venerdì 25 novembre 2011

Squats, Technique, and Ladders

I received a good training question over the weekend from UK-based strength coach Cedric Unholz related to the recent Squat Ladder post and the training of a beginner weightlifter. 
“If you had a beginner weightlifter that is looking to bring the technical lifts up to match their strength levels, would you still tend to squat every workout?
Also, in the same scenario, do you think the ladders would be appropriate or would you stick to a more Texas style programming?”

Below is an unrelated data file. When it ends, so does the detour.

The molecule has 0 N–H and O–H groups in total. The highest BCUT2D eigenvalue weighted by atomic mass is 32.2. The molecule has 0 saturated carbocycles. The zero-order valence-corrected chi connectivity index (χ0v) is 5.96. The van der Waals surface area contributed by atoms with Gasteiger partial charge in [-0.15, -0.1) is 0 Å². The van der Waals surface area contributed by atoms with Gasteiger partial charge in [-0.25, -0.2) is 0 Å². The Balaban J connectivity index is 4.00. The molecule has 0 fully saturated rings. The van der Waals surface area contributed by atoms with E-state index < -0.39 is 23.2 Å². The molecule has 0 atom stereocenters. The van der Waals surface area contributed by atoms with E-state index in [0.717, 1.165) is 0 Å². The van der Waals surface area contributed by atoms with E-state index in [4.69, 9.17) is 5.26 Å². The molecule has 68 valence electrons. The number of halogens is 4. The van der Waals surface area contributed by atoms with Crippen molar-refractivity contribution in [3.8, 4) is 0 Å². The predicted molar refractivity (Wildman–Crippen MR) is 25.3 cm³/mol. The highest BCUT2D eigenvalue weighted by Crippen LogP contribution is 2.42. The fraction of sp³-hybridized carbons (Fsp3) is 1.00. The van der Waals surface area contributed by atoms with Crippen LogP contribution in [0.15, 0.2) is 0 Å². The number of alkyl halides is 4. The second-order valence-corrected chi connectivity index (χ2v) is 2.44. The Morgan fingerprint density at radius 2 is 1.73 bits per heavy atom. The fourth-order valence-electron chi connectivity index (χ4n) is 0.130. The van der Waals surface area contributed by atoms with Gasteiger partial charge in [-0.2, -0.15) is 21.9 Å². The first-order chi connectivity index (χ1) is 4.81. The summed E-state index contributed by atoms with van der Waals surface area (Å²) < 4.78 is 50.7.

In my experience, most new lifters with good strength levels and raw technique in the competition lifts have strength in the wrong places. For example, a lifter with a 160kg back squat and a sub-100kg clean…they are strong enough to clean more, but lack the technique to do so.  Obviously, this lifter would need to spend more time performing the clean, but it would be a disservice to their long term development to altogether stop performing the squat.  Rather than eliminate the squat, I would change the way they perform the squat to make it more conducive to learning the Olympic lifts.  First, all squatting would take place after the competition lifts so the most attention can be placed on performing those lifts.  Front squats would take precedence and the back squat would only be used sparingly, maybe a 3:1 ratio of front to back.  Front squats force you to maintain a solid upright posture, and put you in a better position to receive the clean and then stand-up with it.  It can be a humbling experience lowering the weight to perform the front squat effectively, but it is only an accessory lift, and the end result, a bigger clean, will be worth it.  I would stick with the “Texas” style of programming the vast majority of the time, but a new lifter will benefit from the Ladder style of programming.  The ladder forces you to perform multiple sets (sometimes twice as many than in the traditional Texas format) in a given workout.  That means the lifter has more opportunities to squat using correct form and good technique; walking out the weight, setting up, and then performing the lift.  It also gives you as a coach more chances to reinforce good technique. The lower number of reps per set eliminates the drop off in technique that occurs later in the set when they are just trying to finish that 5th rep.  I have not tried it yet, but I presume the ladder will work great with the front squat where I typically keep sets in the 2-3 rep range.  

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